The bad news continues to roll in for Theranos. Earlier this week, the embattled blood-testing startup had to issue refunds to anyone in the state of Arizona who had used its services. Today, The Wall Street Journal reports on new allegations made by a Theranos investor in a recently filed lawsuit.
You may recall that Partner Fund Management LP is suing Theranos, accusing Elizabeth Holmes and company of deceiving the fund so that it could score $96.1 million in investment capital.
On Friday, the Journal obtained unsealed court documents in a related lawsuit by the fund that make some pretty damning allegations about the lengths Theranos went to to convince investors that its technology worked:
The Silicon Valley company—which once promised to revolutionize the blood-testing industry using tiny samples from finger pricks—also allegedly ran “fake ‘demonstrations tests’ for prospective investors and business partners” using commercial devices while pretending to showcase its own technology, according to the filings.
Theranos is also accused of using a shell company to buy commercial lab equipment, and of creating financial projections that were not accurate. The allegations in the lawsuit stem from depositions given by 22 former Theranos employees or directors.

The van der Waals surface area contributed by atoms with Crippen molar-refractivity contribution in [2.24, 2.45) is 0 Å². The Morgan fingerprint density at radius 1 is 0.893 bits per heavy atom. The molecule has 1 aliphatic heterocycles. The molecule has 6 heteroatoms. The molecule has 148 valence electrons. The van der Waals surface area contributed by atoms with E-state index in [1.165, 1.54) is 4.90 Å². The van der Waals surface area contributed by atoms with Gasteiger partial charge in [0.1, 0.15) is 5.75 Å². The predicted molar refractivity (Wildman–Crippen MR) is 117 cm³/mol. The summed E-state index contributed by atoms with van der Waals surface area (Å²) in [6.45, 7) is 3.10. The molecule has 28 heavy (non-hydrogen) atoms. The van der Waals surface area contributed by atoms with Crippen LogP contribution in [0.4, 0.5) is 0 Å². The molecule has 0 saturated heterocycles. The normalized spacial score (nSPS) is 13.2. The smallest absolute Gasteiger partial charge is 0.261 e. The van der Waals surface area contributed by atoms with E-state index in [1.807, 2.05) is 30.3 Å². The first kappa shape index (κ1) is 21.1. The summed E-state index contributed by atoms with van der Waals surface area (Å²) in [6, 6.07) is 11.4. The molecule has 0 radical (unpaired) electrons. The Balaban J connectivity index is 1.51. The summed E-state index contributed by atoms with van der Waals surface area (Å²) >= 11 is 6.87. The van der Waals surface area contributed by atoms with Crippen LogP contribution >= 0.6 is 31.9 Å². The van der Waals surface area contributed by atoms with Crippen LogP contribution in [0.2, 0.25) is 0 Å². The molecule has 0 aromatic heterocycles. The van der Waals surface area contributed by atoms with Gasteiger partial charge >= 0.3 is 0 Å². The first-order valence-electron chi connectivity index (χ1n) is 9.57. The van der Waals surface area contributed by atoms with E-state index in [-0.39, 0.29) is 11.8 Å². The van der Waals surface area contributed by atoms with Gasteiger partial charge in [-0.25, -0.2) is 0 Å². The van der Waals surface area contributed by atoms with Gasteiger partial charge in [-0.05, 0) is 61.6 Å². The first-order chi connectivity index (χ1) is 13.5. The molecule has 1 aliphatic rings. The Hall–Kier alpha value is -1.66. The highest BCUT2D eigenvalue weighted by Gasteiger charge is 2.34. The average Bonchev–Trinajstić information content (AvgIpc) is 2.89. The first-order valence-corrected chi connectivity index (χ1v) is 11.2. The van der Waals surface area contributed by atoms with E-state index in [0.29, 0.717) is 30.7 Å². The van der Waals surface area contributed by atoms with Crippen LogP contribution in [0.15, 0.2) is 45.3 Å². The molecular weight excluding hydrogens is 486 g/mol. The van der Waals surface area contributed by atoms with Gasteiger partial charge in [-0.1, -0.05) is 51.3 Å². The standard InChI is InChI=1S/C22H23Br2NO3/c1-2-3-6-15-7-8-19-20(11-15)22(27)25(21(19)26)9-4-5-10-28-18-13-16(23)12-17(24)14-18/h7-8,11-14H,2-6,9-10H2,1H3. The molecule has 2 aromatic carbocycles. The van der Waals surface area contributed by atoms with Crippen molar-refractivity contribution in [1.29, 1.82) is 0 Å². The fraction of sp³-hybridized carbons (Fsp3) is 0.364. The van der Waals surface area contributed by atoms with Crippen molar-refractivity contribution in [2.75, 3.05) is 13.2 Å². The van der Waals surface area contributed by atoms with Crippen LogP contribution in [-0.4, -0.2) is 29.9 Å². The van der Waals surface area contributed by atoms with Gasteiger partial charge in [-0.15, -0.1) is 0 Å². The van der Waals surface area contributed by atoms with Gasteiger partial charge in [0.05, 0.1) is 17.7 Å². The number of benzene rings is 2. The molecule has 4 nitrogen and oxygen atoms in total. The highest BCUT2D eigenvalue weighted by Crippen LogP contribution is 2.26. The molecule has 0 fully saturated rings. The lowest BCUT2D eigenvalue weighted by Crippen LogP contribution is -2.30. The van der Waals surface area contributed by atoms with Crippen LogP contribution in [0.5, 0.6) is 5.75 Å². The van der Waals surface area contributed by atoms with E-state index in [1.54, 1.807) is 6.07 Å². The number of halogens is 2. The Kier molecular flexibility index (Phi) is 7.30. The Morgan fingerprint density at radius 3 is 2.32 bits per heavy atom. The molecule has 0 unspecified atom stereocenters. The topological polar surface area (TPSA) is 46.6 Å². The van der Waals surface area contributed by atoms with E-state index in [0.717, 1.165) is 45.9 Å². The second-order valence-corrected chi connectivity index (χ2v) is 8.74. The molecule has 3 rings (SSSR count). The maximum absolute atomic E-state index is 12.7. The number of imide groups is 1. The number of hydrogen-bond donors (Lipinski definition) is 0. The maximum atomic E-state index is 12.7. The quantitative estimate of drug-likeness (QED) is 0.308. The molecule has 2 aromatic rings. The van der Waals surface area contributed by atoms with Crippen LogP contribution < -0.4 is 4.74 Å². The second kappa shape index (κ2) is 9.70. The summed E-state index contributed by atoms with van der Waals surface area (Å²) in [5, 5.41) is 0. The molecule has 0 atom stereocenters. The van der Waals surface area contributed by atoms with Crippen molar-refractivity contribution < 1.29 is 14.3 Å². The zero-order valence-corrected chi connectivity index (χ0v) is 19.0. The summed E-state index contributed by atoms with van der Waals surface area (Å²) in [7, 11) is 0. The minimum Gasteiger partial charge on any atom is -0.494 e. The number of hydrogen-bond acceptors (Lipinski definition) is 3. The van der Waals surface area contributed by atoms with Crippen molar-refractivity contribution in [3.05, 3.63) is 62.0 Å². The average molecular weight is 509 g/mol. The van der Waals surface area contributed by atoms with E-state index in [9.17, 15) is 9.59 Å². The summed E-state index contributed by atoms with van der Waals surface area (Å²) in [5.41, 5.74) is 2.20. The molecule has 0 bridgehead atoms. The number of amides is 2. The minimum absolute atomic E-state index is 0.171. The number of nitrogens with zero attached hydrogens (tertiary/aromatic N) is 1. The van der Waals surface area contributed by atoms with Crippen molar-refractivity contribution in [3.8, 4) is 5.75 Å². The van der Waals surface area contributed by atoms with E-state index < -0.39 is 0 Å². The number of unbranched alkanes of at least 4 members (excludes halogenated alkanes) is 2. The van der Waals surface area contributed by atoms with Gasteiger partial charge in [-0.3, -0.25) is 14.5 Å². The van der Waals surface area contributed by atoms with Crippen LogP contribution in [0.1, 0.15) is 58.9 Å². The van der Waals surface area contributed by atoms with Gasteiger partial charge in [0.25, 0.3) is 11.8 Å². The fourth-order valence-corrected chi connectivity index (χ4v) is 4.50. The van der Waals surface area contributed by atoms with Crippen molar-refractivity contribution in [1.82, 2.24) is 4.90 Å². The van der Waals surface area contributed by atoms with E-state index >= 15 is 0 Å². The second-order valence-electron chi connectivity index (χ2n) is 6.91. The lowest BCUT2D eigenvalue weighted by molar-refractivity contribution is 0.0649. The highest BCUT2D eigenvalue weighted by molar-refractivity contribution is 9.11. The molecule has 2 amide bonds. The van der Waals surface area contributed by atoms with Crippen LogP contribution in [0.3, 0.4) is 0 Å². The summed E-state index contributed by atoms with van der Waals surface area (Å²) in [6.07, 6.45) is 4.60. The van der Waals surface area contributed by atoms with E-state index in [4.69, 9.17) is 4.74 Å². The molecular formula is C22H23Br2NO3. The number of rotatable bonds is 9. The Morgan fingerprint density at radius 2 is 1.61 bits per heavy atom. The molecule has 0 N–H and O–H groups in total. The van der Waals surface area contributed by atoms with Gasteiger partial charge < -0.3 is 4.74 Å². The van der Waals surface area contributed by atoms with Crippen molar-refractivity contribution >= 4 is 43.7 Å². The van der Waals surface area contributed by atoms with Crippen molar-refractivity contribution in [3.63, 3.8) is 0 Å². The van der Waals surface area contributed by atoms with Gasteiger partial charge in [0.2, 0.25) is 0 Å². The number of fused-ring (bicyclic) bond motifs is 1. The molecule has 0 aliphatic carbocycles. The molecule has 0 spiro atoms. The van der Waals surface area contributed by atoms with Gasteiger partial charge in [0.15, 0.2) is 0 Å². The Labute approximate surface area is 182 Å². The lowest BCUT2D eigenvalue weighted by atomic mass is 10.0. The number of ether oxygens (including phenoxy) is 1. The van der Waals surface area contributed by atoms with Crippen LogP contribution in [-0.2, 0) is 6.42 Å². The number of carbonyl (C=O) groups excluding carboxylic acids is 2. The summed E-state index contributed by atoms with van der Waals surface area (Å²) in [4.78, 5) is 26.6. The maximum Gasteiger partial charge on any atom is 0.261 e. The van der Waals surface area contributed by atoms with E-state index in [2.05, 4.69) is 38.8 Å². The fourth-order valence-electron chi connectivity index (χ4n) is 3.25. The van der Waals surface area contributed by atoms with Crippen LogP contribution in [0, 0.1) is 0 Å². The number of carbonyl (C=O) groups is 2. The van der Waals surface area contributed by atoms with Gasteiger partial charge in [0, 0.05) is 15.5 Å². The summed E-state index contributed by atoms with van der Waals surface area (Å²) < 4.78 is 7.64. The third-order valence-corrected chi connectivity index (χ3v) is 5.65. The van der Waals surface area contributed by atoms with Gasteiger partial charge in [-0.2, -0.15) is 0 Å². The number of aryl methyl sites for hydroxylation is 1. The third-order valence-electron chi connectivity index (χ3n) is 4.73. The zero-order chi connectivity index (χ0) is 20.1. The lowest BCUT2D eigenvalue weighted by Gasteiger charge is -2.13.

One of the parties deposed, retired Navy admiral Gary Roughead, said “it was not until some of the press reporting that I became aware that there was extensive commercial analyzers in use.”
For its part, Theranos insists this is all just fake news, telling the Journal that these allegations are a “one-sided filing by one party to litigation,” and disagreeing “with much of what PFM alleges in its complaint.” We’ve reached out to Theranos for comment and will update if the company wants to respond.
Partner Fund Management originally sued Theranos in October, alleging that the company misled it during its quest for investment capital. According to the Journal, the fund filed another lawsuit against Theranos earlier this month trying to block a deal the startup was trying to make with other investors.
In March, Theranos offered to give investors more stock, so long as they promised not to sue the company. Partner Fund alleges that in addition to more shares, those trusting investors would also be paid back before others in the event that the startup files for bankruptcy. A judge agreed with Partner Fund, and temporarily blocked that deal from taking place last week. A hearing about whether or not Theranos can sign a no-sue agreement with the investors (it still talks to) will be held in early May.
Partner Fund isn’t the only company suing Theranos. In November, Walgreens filed a $140 million lawsuit, after it terminated its partnership with the company in some of its pharmacies and wellness centers.